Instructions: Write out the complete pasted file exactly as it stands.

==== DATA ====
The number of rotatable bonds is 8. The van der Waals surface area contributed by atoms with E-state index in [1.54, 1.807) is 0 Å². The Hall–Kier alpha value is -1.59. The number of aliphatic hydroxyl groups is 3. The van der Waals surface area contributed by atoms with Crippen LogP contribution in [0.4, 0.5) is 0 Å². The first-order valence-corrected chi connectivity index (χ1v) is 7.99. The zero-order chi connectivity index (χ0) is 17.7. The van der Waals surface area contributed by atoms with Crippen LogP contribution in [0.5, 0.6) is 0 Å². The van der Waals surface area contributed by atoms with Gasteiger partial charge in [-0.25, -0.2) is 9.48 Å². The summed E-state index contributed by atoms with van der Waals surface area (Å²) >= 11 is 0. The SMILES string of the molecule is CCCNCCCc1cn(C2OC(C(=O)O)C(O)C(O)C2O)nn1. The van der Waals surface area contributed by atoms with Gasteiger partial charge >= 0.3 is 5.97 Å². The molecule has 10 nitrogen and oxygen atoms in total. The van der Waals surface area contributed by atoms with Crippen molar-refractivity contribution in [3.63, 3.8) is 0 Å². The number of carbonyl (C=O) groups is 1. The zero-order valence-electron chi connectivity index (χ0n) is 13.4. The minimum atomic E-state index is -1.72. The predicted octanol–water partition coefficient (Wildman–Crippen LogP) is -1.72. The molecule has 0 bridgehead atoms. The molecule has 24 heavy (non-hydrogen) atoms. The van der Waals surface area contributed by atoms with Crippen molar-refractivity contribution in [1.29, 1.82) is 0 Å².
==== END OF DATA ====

The number of rotatable bonds is 8. The van der Waals surface area contributed by atoms with E-state index in [1.54, 1.807) is 0 Å². The Hall–Kier alpha value is -1.59. The number of aliphatic hydroxyl groups is 3. The van der Waals surface area contributed by atoms with Crippen LogP contribution in [0.4, 0.5) is 0 Å². The first-order valence-corrected chi connectivity index (χ1v) is 7.99. The zero-order chi connectivity index (χ0) is 17.7. The van der Waals surface area contributed by atoms with Crippen LogP contribution in [0.5, 0.6) is 0 Å². The van der Waals surface area contributed by atoms with Gasteiger partial charge in [-0.25, -0.2) is 9.48 Å². The summed E-state index contributed by atoms with van der Waals surface area (Å²) >= 11 is 0. The SMILES string of the molecule is CCCNCCCc1cn(C2OC(C(=O)O)C(O)C(O)C2O)nn1. The van der Waals surface area contributed by atoms with Gasteiger partial charge >= 0.3 is 5.97 Å². The molecule has 10 nitrogen and oxygen atoms in total. The van der Waals surface area contributed by atoms with Crippen molar-refractivity contribution in [3.63, 3.8) is 0 Å². The number of carbonyl (C=O) groups is 1. The zero-order valence-electron chi connectivity index (χ0n) is 13.4. The minimum atomic E-state index is -1.72. The predicted octanol–water partition coefficient (Wildman–Crippen LogP) is -1.72. The molecule has 0 bridgehead atoms. The molecule has 24 heavy (non-hydrogen) atoms. The van der Waals surface area contributed by atoms with Crippen molar-refractivity contribution in [1.29, 1.82) is 0 Å².